The Eleventh Draft: Craft and the Writing Life from the Iowa Writers’ Workshop – Frank Conroy
This hard-to-find collection of writings about writing is by those who’ve taught at the Iowa Writers’ Workshop. (Duh. You read the title.) The “Ralston” essay may be the funniest I’ve ever read. Also, as a teacher, I identify with the observation of essayist Scott Spencer, who notes that his students write too carefully for fear of embarrassing themselves. He warns that a writer who’s afraid to get edgy-honest “is finally no more effective than a firefighter who will not smash in windows.”

Dramatica Pro
Last on the list is the most expensive, but the most fun. It’s for the computer-geek fiction writer, and it costs about two hundred bucks.

Dramatica Pro is like a creative partner who asks you either fifty (short version) or two hundred (long version) questions about your plot, characters, voice, and setting. It’s not that it writes the story for you; it just makes you think and answer so you close gaping holes in the plot, tighten characters, nail themes. And all the while you feel like you’re playing a game.

On this one, be sure to get the latest version.

As twentieth-century writer, William Saroyan, wrote, “Writing is the hardest way of earning a living–with the possible exception of wrestling alligators.” Hopefully with the help of a few well-chosen tools, you or the beloved writer in your life can exchange some of the “blood, toil, tears, and sweat” for pure, unadulterated joy.

Voice (writing) Lessons

•March 18, 2007 • Leave a Comment

You’re trying to write the GAM (great American novel), but you can’t concentrate. Why? Someone in an adjacent room sits clicking through Viagra ads. The surfing stops and you hear an announcer say something about a family network. When the commercial ends, you’re pretty sure you recognize the British-accented voice that’s saying, “spit-spot,” and “practically perfect in every way.” It has to be your favorite nanny.

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The clicking resumes.

Now another nanny’s voice grates through the walls with a Jersey “Oh-h-h-h, Mr. Sheffield!” followed by a snorty little snigger.

Next thing you hear, Tony Soprano’s asking, “How you doin’?” before ordering calzone. Capisce?

The time you’ve lost may actually help you write better if you focus on how spoken voice is to TV what written voice is to novel-writing. “Voice” shows up in each character’s use—or non-use—of accent, pet phrases, favorite subjects, metaphor, slang, vocabulary, contractions, sentence structure, and even sheer quantity of words.

Maybe we can’t learn “voice” from books when it comes to music, but we surely can when writing the GAM.

One such “voice teacher” for me is Barbara Kingsolver’s The Poisonwood Bible. Adah’s character toys with palindromes and has funky diction peppered with phrases such as, “Walk to learn. I and Path. Long one is Congo.” Ruth-May uses words such as “a-struttin’,” while Leah likes to say “smack.” She might exclaim, “We were smack in the middle” or “He walked smack-dab into that door.” Each character has her own pet subjects and vocabulary words. One daughter obsesses over her appearance. Another focuses on what her father thinks. What each chooses to talk about, or even think about, is as important as how she speaks. The reader knows who’s talking without needing dialogue tags because of the combination of speech factors that identify each character.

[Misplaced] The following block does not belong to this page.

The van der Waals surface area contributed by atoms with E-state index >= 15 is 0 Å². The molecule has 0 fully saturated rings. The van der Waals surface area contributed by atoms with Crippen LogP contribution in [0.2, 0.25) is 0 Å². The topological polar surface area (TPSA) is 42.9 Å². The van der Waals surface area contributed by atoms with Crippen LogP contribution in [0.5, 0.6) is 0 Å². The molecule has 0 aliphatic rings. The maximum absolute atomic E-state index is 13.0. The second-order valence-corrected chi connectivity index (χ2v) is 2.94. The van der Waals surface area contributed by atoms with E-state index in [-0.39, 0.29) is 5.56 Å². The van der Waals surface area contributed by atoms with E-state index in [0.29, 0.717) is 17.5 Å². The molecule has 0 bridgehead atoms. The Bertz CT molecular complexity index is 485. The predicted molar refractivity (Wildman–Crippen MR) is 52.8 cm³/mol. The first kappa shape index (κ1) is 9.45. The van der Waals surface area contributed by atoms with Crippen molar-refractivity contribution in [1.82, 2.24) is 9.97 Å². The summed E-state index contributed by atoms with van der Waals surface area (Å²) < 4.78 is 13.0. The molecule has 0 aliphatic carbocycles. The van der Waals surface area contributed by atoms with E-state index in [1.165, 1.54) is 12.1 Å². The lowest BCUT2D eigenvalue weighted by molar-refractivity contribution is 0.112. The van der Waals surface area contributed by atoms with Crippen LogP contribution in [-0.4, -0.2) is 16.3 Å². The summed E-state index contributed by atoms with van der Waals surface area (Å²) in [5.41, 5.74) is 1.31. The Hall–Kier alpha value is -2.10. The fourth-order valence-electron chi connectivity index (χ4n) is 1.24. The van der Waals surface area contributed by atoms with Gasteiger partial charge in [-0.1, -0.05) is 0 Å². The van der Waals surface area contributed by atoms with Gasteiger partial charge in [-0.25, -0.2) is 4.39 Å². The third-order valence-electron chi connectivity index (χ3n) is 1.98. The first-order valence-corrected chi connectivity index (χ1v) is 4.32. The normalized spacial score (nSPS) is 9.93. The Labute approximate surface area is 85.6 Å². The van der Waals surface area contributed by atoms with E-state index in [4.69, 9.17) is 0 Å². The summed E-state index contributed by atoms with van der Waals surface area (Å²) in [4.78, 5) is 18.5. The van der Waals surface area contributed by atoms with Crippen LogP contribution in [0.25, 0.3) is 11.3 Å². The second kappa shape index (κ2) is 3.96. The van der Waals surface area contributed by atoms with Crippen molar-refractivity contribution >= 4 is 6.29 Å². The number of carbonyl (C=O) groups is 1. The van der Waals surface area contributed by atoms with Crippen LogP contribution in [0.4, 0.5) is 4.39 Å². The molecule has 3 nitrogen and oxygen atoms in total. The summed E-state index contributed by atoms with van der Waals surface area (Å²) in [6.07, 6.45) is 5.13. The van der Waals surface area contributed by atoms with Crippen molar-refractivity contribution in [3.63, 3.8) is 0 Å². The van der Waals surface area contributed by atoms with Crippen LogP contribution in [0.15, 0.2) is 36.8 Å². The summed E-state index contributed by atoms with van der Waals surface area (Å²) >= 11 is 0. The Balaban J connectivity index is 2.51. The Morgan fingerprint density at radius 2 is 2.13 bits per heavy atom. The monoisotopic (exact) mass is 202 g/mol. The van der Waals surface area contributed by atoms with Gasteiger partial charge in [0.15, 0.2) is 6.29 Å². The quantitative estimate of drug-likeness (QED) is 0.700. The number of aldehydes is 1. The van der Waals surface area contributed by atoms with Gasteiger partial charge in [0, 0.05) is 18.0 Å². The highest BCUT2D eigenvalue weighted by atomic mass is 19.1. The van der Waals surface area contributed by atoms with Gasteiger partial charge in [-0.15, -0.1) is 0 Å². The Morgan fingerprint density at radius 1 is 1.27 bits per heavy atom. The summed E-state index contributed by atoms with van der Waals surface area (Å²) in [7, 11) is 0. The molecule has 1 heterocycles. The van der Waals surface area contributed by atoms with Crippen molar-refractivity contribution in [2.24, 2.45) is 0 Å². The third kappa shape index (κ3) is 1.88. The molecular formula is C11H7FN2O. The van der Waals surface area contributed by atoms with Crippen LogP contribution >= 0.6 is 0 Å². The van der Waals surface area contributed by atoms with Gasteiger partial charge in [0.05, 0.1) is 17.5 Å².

In Dickens’s Great Expectations, if someone says, “Something is about to turn up,” we can be fairly certain it’s Mr. Micawber.

How this “voice” info translates to medical thrillers for me: A genius doc who speaks English as a second language rarely uses contractions. And his metaphors? He leaves it to the botanist to say, “She turned pale as a lily,” and chooses for himself, “She turned white as gauze.”

For the doc obsessed with research, words rarely veer far from petri dishes. But the antique-bottle collecting doc weaves eBay-speak into his conversations (“A ‘sniper’ nabbed it at the last minute”).

When I write a character with an unusual voice, I have to restrain myself. Just a hint here and there reminds the reader without turning character into caricature. Here’s overdone:

Y’all, I’m sittin’ in this hea-h Denvah airport fixin’ to catch me an air-o-plane to the northlands of Yankee country. Goin’ to Oregon, dontcha know.

If I were to maintain that voice for an entire book, my Texas readers would say, “That Glahn woman has a big ol’ gap in her mind—bless her heart.” And my British readers? They’d likely reserve “mind the gap” for tube rides and condemn my excess with a one-word pronouncement: “Pity.”